Health plans surge to sell private Medicare plans to beneficiaries
Health insurers across the U.S. will race to enroll more seniors in lucrative government-backed Medicare plans this month, even as a roiling debate over the role of private companies in health coverage shapes the presidential race.
The plans, known as Medicare Advantage, are the private-sector, taxpayer-financed alternative to traditional Medicare. Selling them has become a crucial profit center for the insurance industry: Baby Boomers are aging into the program, propelling its growth, while at the same time health insurance products sold to people under 65 are facing pressure from all sides.
The private plans also sit squarely in the middle of the race for the presidency: Some candidates for the Democratic nomination, including Senators Bernie Sanders and Elizabeth Warren, have backed a proposal to do away with private health insurance across all markets. Last week, President Donald Trump signed an executive order aimed at bolstering Medicare Advantage, contending that Democrats would upend the program.
In 2019, about 22 million people, or roughly a third of all Medicare enrollees, got their Medicare coverage through the private plans. For each person who signs up, the insurers collect a fee from the government. It was $11,545 on average this year, which adds up to about $254 billion. The Medicare Advantage enrollment period opens October 15.
Insurers see it as a lucrative market they can’t afford to pass by. Medicare products are the biggest business at the biggest health insurance company, UnitedHealth Group’s insurance unit. Centene agreed to pay $15 billion this year for WellCare Health Plans Inc. in part to get access to the company’s large Medicare business. Startups like Clover Health, which has raised more than $900 million from investors including GV, Alphabet’s venture capital arm, are targeting Medicare customers with new technologies intended to deliver care more efficiently.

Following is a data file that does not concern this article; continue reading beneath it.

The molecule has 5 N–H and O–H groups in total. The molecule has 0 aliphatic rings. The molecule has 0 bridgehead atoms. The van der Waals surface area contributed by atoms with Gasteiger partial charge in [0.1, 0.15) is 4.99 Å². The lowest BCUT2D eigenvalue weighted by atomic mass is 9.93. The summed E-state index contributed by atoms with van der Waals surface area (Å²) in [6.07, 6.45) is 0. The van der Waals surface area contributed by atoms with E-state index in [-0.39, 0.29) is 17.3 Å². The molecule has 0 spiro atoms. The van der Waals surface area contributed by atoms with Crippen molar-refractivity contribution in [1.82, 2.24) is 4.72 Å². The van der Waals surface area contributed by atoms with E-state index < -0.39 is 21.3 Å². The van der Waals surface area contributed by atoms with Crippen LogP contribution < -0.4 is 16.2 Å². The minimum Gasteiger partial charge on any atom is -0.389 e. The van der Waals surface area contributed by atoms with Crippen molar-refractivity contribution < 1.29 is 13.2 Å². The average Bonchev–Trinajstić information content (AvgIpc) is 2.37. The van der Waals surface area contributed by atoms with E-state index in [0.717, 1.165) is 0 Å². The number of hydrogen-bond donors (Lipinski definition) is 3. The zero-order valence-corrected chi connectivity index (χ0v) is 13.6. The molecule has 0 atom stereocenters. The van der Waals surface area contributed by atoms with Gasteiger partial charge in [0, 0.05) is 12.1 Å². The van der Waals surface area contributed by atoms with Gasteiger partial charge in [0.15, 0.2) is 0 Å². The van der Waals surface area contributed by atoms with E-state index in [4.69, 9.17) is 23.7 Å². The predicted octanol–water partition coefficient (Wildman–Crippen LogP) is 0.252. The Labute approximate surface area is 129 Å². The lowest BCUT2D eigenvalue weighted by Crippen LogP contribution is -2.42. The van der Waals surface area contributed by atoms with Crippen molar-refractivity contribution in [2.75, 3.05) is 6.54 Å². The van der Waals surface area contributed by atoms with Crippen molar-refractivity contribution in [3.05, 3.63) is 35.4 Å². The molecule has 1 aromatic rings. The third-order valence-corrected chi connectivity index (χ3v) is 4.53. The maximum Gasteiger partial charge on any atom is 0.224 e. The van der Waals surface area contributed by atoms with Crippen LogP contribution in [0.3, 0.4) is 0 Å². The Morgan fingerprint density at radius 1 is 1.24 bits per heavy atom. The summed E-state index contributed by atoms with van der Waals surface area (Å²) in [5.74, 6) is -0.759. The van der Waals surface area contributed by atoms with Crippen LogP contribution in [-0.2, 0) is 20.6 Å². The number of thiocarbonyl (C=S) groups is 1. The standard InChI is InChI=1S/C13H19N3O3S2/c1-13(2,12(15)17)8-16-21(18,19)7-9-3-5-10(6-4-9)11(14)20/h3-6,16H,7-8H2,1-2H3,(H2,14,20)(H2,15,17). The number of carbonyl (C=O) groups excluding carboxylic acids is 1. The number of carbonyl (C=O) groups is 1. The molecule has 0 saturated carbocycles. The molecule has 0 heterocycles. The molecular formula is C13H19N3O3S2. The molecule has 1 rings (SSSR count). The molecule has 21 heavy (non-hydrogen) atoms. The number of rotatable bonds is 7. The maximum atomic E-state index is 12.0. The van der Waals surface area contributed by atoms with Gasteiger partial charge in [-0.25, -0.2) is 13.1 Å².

UnitedHealthcare will sell Medicare coverage in 100 new counties in 2020, reaching 90 percent of the eligible market. Humana, which specializes in Medicare Advantage, will expand to 29 new counties. Humana Chief Executive Officer Bruce Broussard told investors in July that membership was growing at the fastest pace in a decade, and the company expects to add half a million members this year. Cigna, which has a comparatively smaller Medicare business, is expanding to 37 new counties next year and is projecting 10 percent to 15 percent average annual membership growth through 2025. CVS Health's Aetna unit is expanding to 264 new counties in 2020.
Medicare is especially critical to insurers as their traditional business selling health plans to employers and individuals slows. A smaller percentage of the U.S. workforce is enrolled in employer coverage than two decades ago, according to data from the Kaiser Family Foundation, a nonprofit health research group, as the cost of those benefits rises faster than workers’ earnings.
“We all know that 11,000 Americans turn age 65 every day and then the percent of those that choose” Medicare Advantage is accelerating, Anthem Chief Financial Officer John Gallina said at a conference in June. He called it “a huge opportunity that we’ve missed in the past, that we now need to capitalize on.”
Anthem’s Medicare Advantage membership grew by 25 percent in the 12 months ending June 2019, far faster than any other category. Anthem is expanding to 77 new counties in 2020.
Senior citizens in traditional Medicare can go to any doctor or hospital that participates, as most do. Those who choose Medicare Advantage plans trade that freedom of choice for an insurance company’s more limited network. In exchange, they get extra benefits. Medicare Advantage policies often wrap in prescription drug plans, vision and dental care. Many offer free gym memberships or fitness programs. They also cap members’ total out-of-pocket costs. In traditional Medicare, seniors have to buy policies known as Medicare supplement or Medigap plans to limit their out-of-pocket expenses.
Starting in 2019, a federal rule change permitted Medicare Advantage plans to offer other perks like transportation and meal delivery. The goal is to address social determinants of health, the many non-medical aspects of people’s lives that affect their well-being. Plans will offer a greater variety of those benefits in 2020.
Some Cigna plans in Texas will pay for air conditioners for the first time next year. Anthem will offer pest-control services, because vermin can affect chronic health conditions such as asthma. Carriers are also testing benefits like adult day care; home safety improvements, like grab bars, to prevent falls; and in-home help for people who need assistance with some activities of daily living.
“We actually find a lot of beneficiaries are living in environments that really need support and help,” says Martin Esquivel, vice president of Medicare product management at Anthem.